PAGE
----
After spending 48 hours in Cape Town there is no doubt you will want to extend your stay. It’s just that kind of place, one which sucks you in, subtly working its many charms so that before you know it you’re smitten. It’s tough not to develop a crush on Cape Town and when you do, it will be a hard one to shake. Between the laid back vibe, easy pace and wide range of things to see and do both in and around Cape Town, it’s easy to see why the city is one of South Africa’s top draws. If you only have 48 hours to explore, here’s how to make the most of your visit to Cape Town
Where to stay
The stately yet warmly welcoming Cape Grace Hotel sits right across from Cape Town’s historical working harbour, making it the perfect place to base yourself if you want to experience the city’s vibrant V&A Waterfront – and trust us, you do. The area is made for aimless wandering on foot, filled with new discoveries at every turn, be it a bar, café, bakery or chance to shop locally made goods. When you’re not out exploring, take advantage of the hotel’s many cozy spots to relax. Sink into the couch with a book in the library, weather- permitting grab a lounge chair by the pool, or sit by the bar where the friendly bartenders can mix up your preferred poison. Rooms here are bright, filled with personal touches like hand-selected reading material and decorated with local art, so no two rooms are going to look exactly the same. No matter what room you opt for you’ll have either harbour or marina views.
Where to eat
Since a stay at the Cape Grace will put you steps from the waterfront, take advantage of the over 80 spots to eat in the area. If you’re not sure what you’re in the mood for and would rather browse a bunch of selections all in one place, V&A Food Market is where you’ll want to go. This is a foodie’s paradise, an appetite-inducing mashup of over 40 food vendors where everything you see will tempt your senses. Do you want an empanada? How about gelato? If not, there’s samosas, vegan pizza, sushi or fish and chips (and so much more).
If you’re staying at the Cape Grace Hotel (or even if you’re not), make a reservation at the property’s elegant Signal Restaurant (perfect special occasion spot). The menu is inventive and highlights local, seasonal ingredients. What shows up on your plate is almost too pretty to eat, but eat it – it’s going to be good.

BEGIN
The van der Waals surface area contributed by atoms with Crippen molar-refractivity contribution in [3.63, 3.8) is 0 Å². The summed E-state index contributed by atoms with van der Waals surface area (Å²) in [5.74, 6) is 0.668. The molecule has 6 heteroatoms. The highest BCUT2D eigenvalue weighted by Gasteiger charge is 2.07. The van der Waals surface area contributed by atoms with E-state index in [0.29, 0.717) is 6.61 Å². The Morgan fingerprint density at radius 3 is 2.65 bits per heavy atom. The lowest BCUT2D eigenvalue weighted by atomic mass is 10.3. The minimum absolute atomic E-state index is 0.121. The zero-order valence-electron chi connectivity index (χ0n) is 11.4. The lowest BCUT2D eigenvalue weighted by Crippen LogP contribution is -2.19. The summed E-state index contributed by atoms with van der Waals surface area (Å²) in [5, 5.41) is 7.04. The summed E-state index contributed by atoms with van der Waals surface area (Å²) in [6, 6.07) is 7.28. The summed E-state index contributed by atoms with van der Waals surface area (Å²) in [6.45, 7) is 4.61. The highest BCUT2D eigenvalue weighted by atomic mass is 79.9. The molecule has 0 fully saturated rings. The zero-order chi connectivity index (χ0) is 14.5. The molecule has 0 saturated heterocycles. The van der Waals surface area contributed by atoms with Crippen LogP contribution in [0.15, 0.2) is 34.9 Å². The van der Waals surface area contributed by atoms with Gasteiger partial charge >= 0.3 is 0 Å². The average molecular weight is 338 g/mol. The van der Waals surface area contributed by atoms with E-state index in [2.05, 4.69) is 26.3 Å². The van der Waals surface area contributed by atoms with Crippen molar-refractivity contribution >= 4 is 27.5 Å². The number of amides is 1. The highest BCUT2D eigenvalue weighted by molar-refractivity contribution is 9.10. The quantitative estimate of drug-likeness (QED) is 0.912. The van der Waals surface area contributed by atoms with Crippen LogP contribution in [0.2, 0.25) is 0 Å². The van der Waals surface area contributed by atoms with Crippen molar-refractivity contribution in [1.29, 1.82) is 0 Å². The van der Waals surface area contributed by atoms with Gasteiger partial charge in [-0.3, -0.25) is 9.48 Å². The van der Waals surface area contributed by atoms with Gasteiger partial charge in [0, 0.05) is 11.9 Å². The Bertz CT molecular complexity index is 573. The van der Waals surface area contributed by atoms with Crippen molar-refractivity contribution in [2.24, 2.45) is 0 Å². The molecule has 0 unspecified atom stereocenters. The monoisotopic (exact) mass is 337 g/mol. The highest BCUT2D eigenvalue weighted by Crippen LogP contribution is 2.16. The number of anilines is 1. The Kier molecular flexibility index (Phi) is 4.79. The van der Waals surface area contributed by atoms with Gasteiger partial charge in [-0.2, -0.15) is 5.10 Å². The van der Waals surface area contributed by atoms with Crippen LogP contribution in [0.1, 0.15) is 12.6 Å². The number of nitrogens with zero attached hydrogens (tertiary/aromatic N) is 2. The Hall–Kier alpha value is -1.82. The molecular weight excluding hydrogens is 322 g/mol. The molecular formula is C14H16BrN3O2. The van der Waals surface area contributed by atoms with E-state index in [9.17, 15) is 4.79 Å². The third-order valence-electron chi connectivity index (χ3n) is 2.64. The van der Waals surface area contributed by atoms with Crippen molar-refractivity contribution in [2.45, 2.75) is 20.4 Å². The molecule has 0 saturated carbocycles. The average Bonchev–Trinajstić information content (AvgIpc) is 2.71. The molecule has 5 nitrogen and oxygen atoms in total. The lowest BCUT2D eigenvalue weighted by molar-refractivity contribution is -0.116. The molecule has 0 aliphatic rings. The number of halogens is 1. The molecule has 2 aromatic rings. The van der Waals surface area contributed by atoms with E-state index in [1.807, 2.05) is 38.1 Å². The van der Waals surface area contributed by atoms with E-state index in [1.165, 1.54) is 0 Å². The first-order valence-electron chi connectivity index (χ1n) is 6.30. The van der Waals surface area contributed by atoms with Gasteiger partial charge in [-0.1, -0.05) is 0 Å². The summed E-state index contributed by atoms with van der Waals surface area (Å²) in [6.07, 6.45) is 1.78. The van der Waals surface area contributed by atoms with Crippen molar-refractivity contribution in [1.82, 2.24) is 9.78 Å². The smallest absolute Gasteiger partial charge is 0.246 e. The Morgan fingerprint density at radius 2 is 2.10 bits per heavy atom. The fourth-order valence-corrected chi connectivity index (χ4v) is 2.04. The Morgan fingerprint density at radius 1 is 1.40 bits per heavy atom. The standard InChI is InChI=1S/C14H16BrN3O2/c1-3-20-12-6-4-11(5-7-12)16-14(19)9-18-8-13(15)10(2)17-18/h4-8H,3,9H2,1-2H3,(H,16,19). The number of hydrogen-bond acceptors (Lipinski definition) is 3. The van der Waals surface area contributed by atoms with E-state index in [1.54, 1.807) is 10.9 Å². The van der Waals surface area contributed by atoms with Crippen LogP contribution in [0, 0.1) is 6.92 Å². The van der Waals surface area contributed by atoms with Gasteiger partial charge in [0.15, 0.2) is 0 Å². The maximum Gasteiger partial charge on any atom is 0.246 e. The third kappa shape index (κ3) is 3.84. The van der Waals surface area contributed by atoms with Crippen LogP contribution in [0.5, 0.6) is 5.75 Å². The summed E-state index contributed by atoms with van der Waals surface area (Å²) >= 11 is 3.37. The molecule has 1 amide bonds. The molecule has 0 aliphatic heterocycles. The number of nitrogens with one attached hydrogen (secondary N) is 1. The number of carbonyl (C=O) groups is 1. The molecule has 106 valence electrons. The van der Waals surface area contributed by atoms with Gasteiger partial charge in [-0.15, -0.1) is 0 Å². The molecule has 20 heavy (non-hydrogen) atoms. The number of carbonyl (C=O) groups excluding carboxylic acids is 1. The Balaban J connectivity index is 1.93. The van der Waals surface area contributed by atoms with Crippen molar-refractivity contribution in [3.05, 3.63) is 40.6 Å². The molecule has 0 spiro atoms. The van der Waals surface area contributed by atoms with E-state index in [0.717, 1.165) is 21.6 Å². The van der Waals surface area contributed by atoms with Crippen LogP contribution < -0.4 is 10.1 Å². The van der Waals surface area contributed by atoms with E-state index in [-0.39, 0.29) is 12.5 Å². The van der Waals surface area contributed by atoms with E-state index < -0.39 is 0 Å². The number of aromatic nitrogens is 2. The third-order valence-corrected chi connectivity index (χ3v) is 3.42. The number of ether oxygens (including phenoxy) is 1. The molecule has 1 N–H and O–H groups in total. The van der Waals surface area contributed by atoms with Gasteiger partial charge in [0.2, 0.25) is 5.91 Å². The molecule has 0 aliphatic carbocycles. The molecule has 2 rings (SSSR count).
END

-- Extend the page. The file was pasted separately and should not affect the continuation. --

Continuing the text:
Where to sip
There’s currently a craft beer boom happening in South Africa, something that is particularly evident in Cape Town. In the industrial but up-and-coming Salt River area you’ll find Devil’s Peak Brewing Company, in business since 2012. Located at the foot of Devil’s Peak with views of Table Mountain, you can visit the Taproom, the onsite brewpub for a beer and food pairing board (recommended), or grab one of the massive burgers with a pint of Devil’s Peak Lager.
Whiskey fans will want to head straight for Bascule Bar at the Cape Grace Hotel, which has one of the largest whisky collections in the Southern Hemisphere. Not only can you sample from over 500 bottles from around the world, you can book a sommelier’s choice tutored whisky tasting and get to know some rare and premium whiskies. You’ll taste six in total, three of which are paired with small bites that help highlight specific tasting notes.
Where to market
The Old Biscuit Mill in Woodstock feels like a mini self-contained village in the heart of Cape Town. Wander through the gates and you’ll find shops, restaurants, art studios, furniture makers and various other creative business, but go on a Saturday and the entire place erupts into a wonderfully chaotic market called Neighbourgoods. From 9 a.m. to 2 p.m. over 100 vendors set up shop to sell everything from organic produce and fresh pressed juices, to hand crated soaps, fresh cut flowers and all kinds of amazing food. Come hungry because you will want to try everything. Whether you’re craving something sweet, savoury, healthy or totally calorie-packed and sinful, you’ll find it here. Wash it all down with a beer or handmade seasonal cocktail from the market’s Copper Bar.
Where to trek
You can’t visit Cape Town without a trip to Table Mountain. The iconic flat-topped mountain stands 1089 metres above Cape Town and is now one of the New 7 Wonders of Nature, a title it shares with Iguazu Falls, Ha Long Bay, the Amazon, Indonesia’s Komodo National Park, Jeju Islands in South Korea and PP Underground River in the Philippines. There are two ways to the top: you can hike or you can opt for the aerial cableway. If you opt to hike there are many routes you can take, depending on your fitness level and the amount of time you want to spend on the move. If you’re short on time or just don’t feel like exerting yourself, the aerial tramway whisks you to the top in about five minutes, all the while rotating for fantastic views on the way up the mountain. At the top (assuming the clouds haven’t rolled in), you’ll get 360 views of Table Bay and Cape Town and if you get hungry or want to stock up on souvenirs, there’s a café and a small shop.